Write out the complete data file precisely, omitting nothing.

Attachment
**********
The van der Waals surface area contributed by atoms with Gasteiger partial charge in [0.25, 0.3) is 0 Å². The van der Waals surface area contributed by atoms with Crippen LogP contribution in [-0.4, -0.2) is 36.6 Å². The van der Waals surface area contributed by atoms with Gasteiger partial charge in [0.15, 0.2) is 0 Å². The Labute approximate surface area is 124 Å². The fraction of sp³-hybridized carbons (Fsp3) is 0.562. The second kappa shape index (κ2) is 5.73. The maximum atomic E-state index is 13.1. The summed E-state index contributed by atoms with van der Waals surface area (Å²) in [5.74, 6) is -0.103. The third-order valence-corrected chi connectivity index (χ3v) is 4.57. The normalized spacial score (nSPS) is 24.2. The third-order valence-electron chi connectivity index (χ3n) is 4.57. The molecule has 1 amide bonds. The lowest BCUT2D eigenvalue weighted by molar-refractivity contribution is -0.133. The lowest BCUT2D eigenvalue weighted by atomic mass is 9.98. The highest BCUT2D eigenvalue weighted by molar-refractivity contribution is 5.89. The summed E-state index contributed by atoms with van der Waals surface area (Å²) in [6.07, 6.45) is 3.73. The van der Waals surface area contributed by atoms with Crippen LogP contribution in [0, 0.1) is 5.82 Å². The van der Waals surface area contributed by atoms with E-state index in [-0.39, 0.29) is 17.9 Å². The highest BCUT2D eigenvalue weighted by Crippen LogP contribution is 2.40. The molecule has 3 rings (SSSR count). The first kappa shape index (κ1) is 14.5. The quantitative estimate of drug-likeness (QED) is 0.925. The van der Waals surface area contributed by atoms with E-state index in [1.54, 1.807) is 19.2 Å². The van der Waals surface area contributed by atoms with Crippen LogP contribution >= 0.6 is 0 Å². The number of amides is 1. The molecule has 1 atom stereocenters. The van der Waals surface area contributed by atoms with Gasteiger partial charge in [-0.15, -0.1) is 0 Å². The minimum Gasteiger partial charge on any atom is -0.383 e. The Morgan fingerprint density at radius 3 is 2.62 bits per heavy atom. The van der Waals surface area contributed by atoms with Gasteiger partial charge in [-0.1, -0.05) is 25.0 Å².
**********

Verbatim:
The van der Waals surface area contributed by atoms with Gasteiger partial charge in [0.25, 0.3) is 0 Å². The van der Waals surface area contributed by atoms with Crippen LogP contribution in [-0.4, -0.2) is 36.6 Å². The van der Waals surface area contributed by atoms with Gasteiger partial charge in [0.15, 0.2) is 0 Å². The Labute approximate surface area is 124 Å². The fraction of sp³-hybridized carbons (Fsp3) is 0.562. The second kappa shape index (κ2) is 5.73. The maximum atomic E-state index is 13.1. The summed E-state index contributed by atoms with van der Waals surface area (Å²) in [5.74, 6) is -0.103. The third-order valence-corrected chi connectivity index (χ3v) is 4.57. The normalized spacial score (nSPS) is 24.2. The third-order valence-electron chi connectivity index (χ3n) is 4.57. The molecule has 1 amide bonds. The lowest BCUT2D eigenvalue weighted by molar-refractivity contribution is -0.133. The lowest BCUT2D eigenvalue weighted by atomic mass is 9.98. The highest BCUT2D eigenvalue weighted by molar-refractivity contribution is 5.89. The summed E-state index contributed by atoms with van der Waals surface area (Å²) in [6.07, 6.45) is 3.73. The van der Waals surface area contributed by atoms with Crippen LogP contribution in [0, 0.1) is 5.82 Å². The van der Waals surface area contributed by atoms with E-state index in [-0.39, 0.29) is 17.9 Å². The highest BCUT2D eigenvalue weighted by Crippen LogP contribution is 2.40. The molecule has 3 rings (SSSR count). The first kappa shape index (κ1) is 14.5. The quantitative estimate of drug-likeness (QED) is 0.925. The van der Waals surface area contributed by atoms with E-state index in [1.54, 1.807) is 19.2 Å². The van der Waals surface area contributed by atoms with Crippen LogP contribution >= 0.6 is 0 Å². The number of amides is 1. The molecule has 1 atom stereocenters. The van der Waals surface area contributed by atoms with Gasteiger partial charge in [-0.15, -0.1) is 0 Å². The minimum Gasteiger partial charge on any atom is -0.383 e. The Morgan fingerprint density at radius 3 is 2.62 bits per heavy atom. The van der Waals surface area contributed by atoms with Gasteiger partial charge in [-0.1, -0.05) is 25.0 Å².